[0030] It is to be understood that the block diagrams of Figs. 1 and 2 are not intended to indicate that the computer system 100 is to include all of the components shown in Fig. 1 . Rather, the computer system 100 can include fewer or additional components not illustrated in Figs. 1 such as more of fewer processors, additional Southbridges, etc. For example, the computer system 100 can include eight processors, which may be configured as a single computing node or partitioned into two four-processor computing nodes or four two-processor computing nodes.

Indeed, the present techniques can be applied to any suitable number of processors, which may be configured as a single computing node or divided into any suitable number of separate computing nodes.

[0031] Fig. 3 is a process flow diagram of a method of starting up a computer system that is configurable to operate as two distinct computing nodes. The method 300 can be performed by one or more components of the computer system 100 shown in Figs. 1 and 2, such as the management controller 1 14.

[0032] At block 302, the management controller detects the application of power to the computer system. The management controller can be configured to automatically begin the start-up process upon the detection of electrical power without waiting for instructions to power up. When the power is determined to be sufficient, the management controller can load management controller firmware (also referred to as il_0 ROM) and load it into the management controller's working memory. The remaining operations may be performed in accordance with the programming included in the management controller firmware.

[0033] At block 304, a determination is made regarding the operating mode of the computer system, for example, whether the computer system is configured as a single computing node or a plurality of separate computing nodes. This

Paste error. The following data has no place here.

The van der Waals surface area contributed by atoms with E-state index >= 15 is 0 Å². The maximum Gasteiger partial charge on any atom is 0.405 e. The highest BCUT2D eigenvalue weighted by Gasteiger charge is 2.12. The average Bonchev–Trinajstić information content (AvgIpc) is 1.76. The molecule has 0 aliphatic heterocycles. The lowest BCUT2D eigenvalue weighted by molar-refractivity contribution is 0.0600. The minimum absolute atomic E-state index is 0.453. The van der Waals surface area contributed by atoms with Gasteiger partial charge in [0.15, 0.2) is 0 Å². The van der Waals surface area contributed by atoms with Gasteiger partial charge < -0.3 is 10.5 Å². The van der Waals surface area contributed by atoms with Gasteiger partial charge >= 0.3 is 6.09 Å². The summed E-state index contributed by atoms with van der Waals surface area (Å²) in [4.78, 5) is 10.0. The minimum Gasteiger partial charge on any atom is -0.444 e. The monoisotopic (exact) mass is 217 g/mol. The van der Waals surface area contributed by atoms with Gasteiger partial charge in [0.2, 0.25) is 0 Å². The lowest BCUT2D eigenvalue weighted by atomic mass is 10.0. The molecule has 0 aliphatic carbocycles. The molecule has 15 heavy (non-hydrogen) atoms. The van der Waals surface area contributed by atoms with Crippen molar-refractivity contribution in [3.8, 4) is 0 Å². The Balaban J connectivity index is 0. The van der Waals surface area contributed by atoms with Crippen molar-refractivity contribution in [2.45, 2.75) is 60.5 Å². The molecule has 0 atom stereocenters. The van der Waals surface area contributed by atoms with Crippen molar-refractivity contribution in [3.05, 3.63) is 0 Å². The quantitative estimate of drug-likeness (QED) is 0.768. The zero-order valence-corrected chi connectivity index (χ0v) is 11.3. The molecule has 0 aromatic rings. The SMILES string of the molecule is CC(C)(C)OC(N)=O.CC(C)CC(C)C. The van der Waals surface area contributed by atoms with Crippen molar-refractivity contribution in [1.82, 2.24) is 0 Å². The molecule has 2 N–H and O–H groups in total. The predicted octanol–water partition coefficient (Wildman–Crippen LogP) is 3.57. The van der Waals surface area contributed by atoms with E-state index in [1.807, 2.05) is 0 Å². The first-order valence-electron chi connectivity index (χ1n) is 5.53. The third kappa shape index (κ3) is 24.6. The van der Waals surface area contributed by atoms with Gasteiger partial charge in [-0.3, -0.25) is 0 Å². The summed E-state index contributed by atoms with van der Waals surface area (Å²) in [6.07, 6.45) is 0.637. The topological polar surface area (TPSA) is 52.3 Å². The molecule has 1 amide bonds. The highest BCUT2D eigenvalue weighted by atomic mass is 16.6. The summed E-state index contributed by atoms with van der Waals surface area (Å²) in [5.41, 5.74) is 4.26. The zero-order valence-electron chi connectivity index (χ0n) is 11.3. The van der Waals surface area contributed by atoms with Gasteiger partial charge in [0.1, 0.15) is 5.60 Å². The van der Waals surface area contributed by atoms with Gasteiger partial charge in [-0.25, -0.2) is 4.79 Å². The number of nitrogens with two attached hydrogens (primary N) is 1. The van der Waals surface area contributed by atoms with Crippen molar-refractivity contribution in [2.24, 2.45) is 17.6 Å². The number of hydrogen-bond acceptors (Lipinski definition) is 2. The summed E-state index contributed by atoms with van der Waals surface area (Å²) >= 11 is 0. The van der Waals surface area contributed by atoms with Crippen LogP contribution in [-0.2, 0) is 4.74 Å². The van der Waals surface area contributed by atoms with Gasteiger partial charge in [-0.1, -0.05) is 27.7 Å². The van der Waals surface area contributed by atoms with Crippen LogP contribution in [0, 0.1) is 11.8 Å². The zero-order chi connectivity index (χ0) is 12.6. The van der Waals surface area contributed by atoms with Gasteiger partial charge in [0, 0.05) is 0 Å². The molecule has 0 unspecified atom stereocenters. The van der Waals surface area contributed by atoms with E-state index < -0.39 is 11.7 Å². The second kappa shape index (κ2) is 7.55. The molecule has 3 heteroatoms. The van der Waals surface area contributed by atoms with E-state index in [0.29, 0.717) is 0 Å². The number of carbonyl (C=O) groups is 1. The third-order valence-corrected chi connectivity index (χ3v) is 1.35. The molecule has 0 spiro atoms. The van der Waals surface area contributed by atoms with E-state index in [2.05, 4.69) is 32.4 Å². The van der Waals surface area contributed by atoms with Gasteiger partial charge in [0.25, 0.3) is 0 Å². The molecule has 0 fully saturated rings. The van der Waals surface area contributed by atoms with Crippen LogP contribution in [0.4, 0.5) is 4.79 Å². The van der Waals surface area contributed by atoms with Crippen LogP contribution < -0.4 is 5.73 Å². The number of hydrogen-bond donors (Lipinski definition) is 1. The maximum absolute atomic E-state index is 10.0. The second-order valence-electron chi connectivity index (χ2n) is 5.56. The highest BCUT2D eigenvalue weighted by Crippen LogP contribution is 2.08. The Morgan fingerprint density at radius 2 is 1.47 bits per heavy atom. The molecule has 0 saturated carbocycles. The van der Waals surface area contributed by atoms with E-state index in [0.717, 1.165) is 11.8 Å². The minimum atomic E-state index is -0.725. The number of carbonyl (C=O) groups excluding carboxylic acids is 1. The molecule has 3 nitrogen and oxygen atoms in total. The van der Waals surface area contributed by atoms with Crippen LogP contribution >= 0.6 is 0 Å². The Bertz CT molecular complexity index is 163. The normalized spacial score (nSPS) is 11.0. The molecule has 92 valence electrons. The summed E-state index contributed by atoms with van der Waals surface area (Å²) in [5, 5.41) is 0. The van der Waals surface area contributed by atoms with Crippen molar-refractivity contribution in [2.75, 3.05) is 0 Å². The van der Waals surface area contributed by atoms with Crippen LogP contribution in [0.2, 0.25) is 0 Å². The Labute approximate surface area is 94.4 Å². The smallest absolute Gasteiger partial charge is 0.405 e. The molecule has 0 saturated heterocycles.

determination may be made by reading configuration information from a memory device or determining the number of enabled Southbridges that reside on the motherboard of the computer system, for example. The presence of one

Southbridge could be used to indicate that the computer system is configured to operate as single computing node, while the presence of multiple Southbridges could be used to indicate that the computer system is configured to operate as multiple independent computing nodes equal to the number of Southbridges.

[0034] At block 306, the management controller initiates a boot process for each of the independent computing nodes residing on the mother board. In some examples, the management controller waits for a signal from the user before initiating the boot process. In some examples, the boot process may be initiated automatically in response to the computer powering on. Each Southbridge may be configured to perform the boot process for its respective computing node. During the boot process, each Southbridge may perform a power-on self-test, load code from BIOS ROM, locate and initialize peripheral devices, and find, load, and start an operating system, among other processes.

[0035] With reference to the example computer system of Figs. 1 and 2, if the computer system 100 is configured as a single four-processor computer, then at block 306 only the first Southbridge 1 16 will perform a boot process. During the boot, the first Southbridge 1 16 configures the entire computer system 100 and loads a single instance of the operating system to execute on all four processing units 102.